We CAN create a world in which more than 9 billion people live well, by 2050

Published: 1 Jun 2021
Author: Filippo Veglio
Type: Insight

Filippo Veglio is Managing Director of the People & Society Program at the World Business Council for Sustainable Development (WBCSD)

We recently launched Vision 2050: Time to Transform. It’s a comprehensive framework for business action in line with the urgency of the challenges we face: the climate emergency; nature in crisis; mounting inequality. We want it to inspire companies to seize the opportunities that transformation holds, but also to be realistic about what it will take to drive change at the scale and rate required.

This blog is the first of many that WBCSD will be sharing this year, exploring Vision 2050 in more detail. We’re starting with what it means to live well, within planetary boundaries.

One of the things Vision 2050 provides companies with is a common understanding of what a sustainable future will look and feel like in practice. Drawing from the latest science, a broad range of expert inputs, and close consultation of intergovernmental instruments and frameworks, we have laid out a tangible picture of the world that we can and need to create, where 9+ billion people live well, within planetary boundaries. A future that isn’t just possible, but necessary.

“Living well” means a world in which everyone’s dignity and rights are respected, basic needs are met, and equal opportunities are available for all. Living “within planetary boundaries” means that global warming is stabilized at no more than +1.5°C, and nature is protected, restored and used sustainably. It also means that societies have developed sufficient adaptive capacity to build and maintain resilience in a healthy and regenerative Earth system. And together, these are the conditions that future business success and long-term prosperity will rely on.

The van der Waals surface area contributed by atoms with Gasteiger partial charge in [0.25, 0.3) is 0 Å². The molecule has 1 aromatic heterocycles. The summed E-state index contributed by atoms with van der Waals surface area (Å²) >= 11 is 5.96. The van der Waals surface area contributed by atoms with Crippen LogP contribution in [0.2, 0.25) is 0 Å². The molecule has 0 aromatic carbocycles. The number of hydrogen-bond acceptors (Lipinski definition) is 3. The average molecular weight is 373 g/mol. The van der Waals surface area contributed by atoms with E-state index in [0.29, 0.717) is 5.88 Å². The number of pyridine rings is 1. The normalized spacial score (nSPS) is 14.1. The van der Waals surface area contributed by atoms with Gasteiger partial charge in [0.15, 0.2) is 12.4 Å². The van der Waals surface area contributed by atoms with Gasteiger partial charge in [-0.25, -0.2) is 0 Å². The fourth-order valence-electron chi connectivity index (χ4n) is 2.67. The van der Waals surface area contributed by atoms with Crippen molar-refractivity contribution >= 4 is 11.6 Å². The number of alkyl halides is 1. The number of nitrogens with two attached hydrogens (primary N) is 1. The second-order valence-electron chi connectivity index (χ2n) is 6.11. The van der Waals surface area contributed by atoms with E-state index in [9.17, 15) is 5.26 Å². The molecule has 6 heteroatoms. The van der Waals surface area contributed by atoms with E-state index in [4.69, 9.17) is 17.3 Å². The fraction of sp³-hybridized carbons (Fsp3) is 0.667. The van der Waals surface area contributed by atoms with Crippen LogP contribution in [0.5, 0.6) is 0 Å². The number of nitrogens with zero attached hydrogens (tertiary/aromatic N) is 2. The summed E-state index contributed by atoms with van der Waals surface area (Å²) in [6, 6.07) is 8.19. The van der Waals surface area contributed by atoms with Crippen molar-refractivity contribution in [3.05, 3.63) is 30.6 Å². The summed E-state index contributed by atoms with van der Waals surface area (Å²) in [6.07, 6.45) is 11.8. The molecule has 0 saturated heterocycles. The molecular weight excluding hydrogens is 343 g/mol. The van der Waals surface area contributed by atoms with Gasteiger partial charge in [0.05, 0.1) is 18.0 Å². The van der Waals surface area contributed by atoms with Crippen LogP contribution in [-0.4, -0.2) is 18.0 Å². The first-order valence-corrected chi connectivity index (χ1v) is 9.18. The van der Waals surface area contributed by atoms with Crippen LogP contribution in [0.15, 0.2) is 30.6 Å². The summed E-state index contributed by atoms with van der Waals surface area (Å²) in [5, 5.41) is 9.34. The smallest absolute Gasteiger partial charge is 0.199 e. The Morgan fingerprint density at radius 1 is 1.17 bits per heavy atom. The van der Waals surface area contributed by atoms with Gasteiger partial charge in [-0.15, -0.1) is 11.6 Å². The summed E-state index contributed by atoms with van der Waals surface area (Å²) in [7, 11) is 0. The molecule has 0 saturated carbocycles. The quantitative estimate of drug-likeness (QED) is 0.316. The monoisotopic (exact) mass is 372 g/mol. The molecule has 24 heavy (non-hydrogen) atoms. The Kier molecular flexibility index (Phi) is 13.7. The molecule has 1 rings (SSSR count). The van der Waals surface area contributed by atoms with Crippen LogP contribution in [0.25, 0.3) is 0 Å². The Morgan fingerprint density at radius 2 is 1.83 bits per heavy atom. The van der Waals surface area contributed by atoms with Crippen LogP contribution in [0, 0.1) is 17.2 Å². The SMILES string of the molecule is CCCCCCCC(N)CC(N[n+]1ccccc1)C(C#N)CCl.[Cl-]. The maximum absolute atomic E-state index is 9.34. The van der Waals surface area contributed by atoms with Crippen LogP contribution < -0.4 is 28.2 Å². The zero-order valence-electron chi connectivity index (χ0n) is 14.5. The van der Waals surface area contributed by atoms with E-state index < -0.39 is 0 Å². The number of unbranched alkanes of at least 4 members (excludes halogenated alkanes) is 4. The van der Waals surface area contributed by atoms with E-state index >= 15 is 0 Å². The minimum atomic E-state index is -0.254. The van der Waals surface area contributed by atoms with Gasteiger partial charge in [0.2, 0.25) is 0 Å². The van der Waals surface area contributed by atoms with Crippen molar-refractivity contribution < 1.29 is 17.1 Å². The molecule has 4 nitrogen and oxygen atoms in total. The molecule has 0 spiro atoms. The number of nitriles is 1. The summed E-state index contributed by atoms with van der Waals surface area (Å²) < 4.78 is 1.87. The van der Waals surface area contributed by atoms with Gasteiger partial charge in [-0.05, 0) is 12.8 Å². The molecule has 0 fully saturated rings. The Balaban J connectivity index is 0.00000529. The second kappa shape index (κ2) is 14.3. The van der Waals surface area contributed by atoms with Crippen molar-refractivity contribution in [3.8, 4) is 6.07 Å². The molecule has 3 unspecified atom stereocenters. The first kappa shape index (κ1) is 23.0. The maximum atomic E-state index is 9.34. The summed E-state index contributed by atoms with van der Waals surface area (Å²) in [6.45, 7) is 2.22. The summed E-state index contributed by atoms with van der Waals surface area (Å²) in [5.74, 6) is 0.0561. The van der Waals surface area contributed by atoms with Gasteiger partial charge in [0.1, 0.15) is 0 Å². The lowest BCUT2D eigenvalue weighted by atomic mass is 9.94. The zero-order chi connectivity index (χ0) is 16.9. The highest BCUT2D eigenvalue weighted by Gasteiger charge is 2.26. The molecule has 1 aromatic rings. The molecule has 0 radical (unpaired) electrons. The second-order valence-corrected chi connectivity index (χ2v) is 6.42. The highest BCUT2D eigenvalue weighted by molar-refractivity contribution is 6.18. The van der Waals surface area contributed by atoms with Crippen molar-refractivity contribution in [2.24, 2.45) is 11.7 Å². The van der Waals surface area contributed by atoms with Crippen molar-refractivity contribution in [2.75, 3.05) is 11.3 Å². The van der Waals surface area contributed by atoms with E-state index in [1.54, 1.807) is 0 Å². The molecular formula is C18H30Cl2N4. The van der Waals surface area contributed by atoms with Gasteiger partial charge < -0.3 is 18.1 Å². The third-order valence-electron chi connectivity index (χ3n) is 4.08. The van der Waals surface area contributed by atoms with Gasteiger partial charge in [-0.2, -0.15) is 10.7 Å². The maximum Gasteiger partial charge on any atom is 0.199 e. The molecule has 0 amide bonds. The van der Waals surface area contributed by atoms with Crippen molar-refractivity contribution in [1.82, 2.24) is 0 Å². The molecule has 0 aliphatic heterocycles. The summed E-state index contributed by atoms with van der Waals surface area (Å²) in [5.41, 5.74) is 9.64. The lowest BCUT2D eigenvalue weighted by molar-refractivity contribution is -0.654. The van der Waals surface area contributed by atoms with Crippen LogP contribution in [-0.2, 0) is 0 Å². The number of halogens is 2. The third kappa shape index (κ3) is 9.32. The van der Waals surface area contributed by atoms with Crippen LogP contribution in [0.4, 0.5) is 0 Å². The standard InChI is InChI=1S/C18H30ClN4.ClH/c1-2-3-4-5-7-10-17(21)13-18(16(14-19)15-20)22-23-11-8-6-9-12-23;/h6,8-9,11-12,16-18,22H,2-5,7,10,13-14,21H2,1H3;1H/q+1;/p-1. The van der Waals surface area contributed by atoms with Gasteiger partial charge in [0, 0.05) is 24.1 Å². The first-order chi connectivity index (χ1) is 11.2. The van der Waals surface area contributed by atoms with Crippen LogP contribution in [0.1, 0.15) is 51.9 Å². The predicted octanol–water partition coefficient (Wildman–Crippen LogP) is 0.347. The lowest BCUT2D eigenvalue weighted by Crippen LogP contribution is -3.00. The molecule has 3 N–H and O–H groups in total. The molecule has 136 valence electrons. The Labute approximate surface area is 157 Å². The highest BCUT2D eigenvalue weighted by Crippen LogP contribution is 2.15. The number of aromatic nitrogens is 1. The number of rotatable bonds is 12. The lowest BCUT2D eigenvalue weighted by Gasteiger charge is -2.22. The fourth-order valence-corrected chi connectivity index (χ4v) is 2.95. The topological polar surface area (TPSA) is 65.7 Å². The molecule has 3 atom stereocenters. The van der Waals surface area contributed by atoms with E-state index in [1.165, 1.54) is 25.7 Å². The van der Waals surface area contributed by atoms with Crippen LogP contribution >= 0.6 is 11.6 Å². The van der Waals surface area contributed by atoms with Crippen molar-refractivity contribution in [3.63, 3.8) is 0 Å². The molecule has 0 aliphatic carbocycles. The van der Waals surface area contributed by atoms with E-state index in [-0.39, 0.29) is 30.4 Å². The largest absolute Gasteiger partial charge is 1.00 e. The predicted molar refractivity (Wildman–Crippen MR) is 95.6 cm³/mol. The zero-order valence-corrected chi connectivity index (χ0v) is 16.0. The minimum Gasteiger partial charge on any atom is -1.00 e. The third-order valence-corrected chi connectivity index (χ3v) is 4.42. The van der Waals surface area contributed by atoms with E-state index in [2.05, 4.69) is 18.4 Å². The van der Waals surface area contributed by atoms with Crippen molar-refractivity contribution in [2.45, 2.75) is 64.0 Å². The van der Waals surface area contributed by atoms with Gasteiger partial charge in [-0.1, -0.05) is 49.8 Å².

As head of WBCSD’s work on People & Society, I’m particularly excited about the human focus that Vision 2050 provides, in particular through its definition of what it means to live well. Vision 2050 lays out, in detail, five fundamental foundations for living well that we need to realize. Here’s a brief overview:

People are free and equal in dignity and rights

All human rights are fully recognized and embedded in societies globally. The UN Guiding Principles on Business and Human Rights are upheld with all states and businesses fulfilling their respective duties and responsibilities.

There is health and happiness for all

Communities all over the world enjoy universal access to nutritious food, water, sanitation, reliable energy, safe and resilient living spaces, quality education, healthcare and social protection. Individuals everywhere are able to live healthy, happy and self-determined lives.

Communities are thriving and connected

Both urban and rural communities flourish. These communities are connected to each other and to essential goods and services by affordable mobility solutions and universally accessible digital and communication technologies. 

No one is left behind

People are not discriminated against, and everyone has equal opportunities to advance their needs and interests. The gap between rich and poor has been significantly reduced and, poverty is ended in all its forms everywhere.

People have access to a world of opportunities and aspirations

All people have access to decent and meaningful work that sustains them and their families. Work and living wages provide people globally with financial security, a sense of self-worth, and the opportunity for personal and professional self-advancement.